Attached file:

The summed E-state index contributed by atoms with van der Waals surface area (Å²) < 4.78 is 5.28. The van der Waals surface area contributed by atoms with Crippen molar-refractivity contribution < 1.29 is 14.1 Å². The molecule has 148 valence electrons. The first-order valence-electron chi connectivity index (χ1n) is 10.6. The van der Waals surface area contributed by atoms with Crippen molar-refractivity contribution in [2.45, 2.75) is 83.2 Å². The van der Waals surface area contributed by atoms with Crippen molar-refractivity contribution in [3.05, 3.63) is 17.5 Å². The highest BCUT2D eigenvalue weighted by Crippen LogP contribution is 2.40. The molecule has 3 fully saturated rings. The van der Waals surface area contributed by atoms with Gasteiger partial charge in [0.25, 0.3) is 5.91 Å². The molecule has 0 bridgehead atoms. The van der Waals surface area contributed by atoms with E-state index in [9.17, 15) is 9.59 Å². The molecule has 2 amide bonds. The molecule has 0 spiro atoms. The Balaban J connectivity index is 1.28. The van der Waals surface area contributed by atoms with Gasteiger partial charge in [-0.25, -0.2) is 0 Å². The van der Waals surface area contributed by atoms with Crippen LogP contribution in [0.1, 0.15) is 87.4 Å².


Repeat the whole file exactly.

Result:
The summed E-state index contributed by atoms with van der Waals surface area (Å²) < 4.78 is 5.28. The van der Waals surface area contributed by atoms with Crippen molar-refractivity contribution < 1.29 is 14.1 Å². The molecule has 148 valence electrons. The first-order valence-electron chi connectivity index (χ1n) is 10.6. The van der Waals surface area contributed by atoms with Crippen molar-refractivity contribution in [2.45, 2.75) is 83.2 Å². The van der Waals surface area contributed by atoms with Crippen molar-refractivity contribution in [3.05, 3.63) is 17.5 Å². The highest BCUT2D eigenvalue weighted by Crippen LogP contribution is 2.40. The molecule has 3 fully saturated rings. The van der Waals surface area contributed by atoms with Gasteiger partial charge in [0.25, 0.3) is 5.91 Å². The molecule has 0 bridgehead atoms. The van der Waals surface area contributed by atoms with E-state index in [9.17, 15) is 9.59 Å². The molecule has 2 amide bonds. The molecule has 0 spiro atoms. The Balaban J connectivity index is 1.28. The van der Waals surface area contributed by atoms with Gasteiger partial charge in [-0.25, -0.2) is 0 Å². The van der Waals surface area contributed by atoms with Crippen LogP contribution in [0.1, 0.15) is 87.4 Å².